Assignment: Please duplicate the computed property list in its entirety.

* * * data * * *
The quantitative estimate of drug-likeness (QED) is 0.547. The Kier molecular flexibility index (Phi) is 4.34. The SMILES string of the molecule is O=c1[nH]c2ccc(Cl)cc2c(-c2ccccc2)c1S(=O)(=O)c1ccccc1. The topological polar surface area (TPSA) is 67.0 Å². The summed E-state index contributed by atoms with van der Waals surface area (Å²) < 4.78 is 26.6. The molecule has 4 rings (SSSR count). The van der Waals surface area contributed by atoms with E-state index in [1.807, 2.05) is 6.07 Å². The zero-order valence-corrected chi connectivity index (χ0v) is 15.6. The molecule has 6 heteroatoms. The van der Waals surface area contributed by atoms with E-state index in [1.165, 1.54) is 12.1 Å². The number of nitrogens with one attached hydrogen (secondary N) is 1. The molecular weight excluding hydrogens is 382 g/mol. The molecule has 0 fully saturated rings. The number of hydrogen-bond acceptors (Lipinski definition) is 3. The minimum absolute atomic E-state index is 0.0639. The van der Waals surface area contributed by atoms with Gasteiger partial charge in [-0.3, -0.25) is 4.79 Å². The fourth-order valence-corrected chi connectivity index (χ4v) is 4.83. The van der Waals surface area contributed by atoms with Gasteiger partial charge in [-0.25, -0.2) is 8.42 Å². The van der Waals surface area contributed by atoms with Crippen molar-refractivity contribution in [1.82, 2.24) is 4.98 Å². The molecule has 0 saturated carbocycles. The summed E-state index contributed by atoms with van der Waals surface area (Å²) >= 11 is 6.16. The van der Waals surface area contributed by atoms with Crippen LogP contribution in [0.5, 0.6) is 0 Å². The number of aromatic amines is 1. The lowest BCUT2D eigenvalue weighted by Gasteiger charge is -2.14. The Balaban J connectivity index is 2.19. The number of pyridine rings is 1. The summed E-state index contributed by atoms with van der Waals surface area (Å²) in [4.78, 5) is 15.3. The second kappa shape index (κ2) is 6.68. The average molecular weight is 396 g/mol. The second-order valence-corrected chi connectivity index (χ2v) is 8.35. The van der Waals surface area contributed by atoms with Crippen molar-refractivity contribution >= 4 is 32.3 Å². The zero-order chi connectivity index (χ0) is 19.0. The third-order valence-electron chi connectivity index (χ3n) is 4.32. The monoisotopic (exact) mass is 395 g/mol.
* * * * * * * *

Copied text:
The quantitative estimate of drug-likeness (QED) is 0.547. The Kier molecular flexibility index (Phi) is 4.34. The SMILES string of the molecule is O=c1[nH]c2ccc(Cl)cc2c(-c2ccccc2)c1S(=O)(=O)c1ccccc1. The topological polar surface area (TPSA) is 67.0 Å². The summed E-state index contributed by atoms with van der Waals surface area (Å²) < 4.78 is 26.6. The molecule has 4 rings (SSSR count). The van der Waals surface area contributed by atoms with E-state index in [1.807, 2.05) is 6.07 Å². The zero-order valence-corrected chi connectivity index (χ0v) is 15.6. The molecule has 6 heteroatoms. The van der Waals surface area contributed by atoms with E-state index in [1.165, 1.54) is 12.1 Å². The number of nitrogens with one attached hydrogen (secondary N) is 1. The molecular weight excluding hydrogens is 382 g/mol. The molecule has 0 fully saturated rings. The number of hydrogen-bond acceptors (Lipinski definition) is 3. The minimum absolute atomic E-state index is 0.0639. The van der Waals surface area contributed by atoms with Gasteiger partial charge in [-0.3, -0.25) is 4.79 Å². The fourth-order valence-corrected chi connectivity index (χ4v) is 4.83. The van der Waals surface area contributed by atoms with Gasteiger partial charge in [-0.25, -0.2) is 8.42 Å². The van der Waals surface area contributed by atoms with Crippen molar-refractivity contribution in [1.82, 2.24) is 4.98 Å². The molecule has 0 saturated carbocycles. The summed E-state index contributed by atoms with van der Waals surface area (Å²) >= 11 is 6.16. The van der Waals surface area contributed by atoms with Crippen LogP contribution in [0.5, 0.6) is 0 Å². The number of aromatic amines is 1. The lowest BCUT2D eigenvalue weighted by Gasteiger charge is -2.14. The Balaban J connectivity index is 2.19. The number of pyridine rings is 1. The summed E-state index contributed by atoms with van der Waals surface area (Å²) in [4.78, 5) is 15.3. The second kappa shape index (κ2) is 6.68. The average molecular weight is 396 g/mol. The second-order valence-corrected chi connectivity index (χ2v) is 8.35. The van der Waals surface area contributed by atoms with Crippen molar-refractivity contribution >= 4 is 32.3 Å². The zero-order chi connectivity index (χ0) is 19.0. The third-order valence-electron chi connectivity index (χ3n) is 4.32. The monoisotopic (exact) mass is 395 g/mol.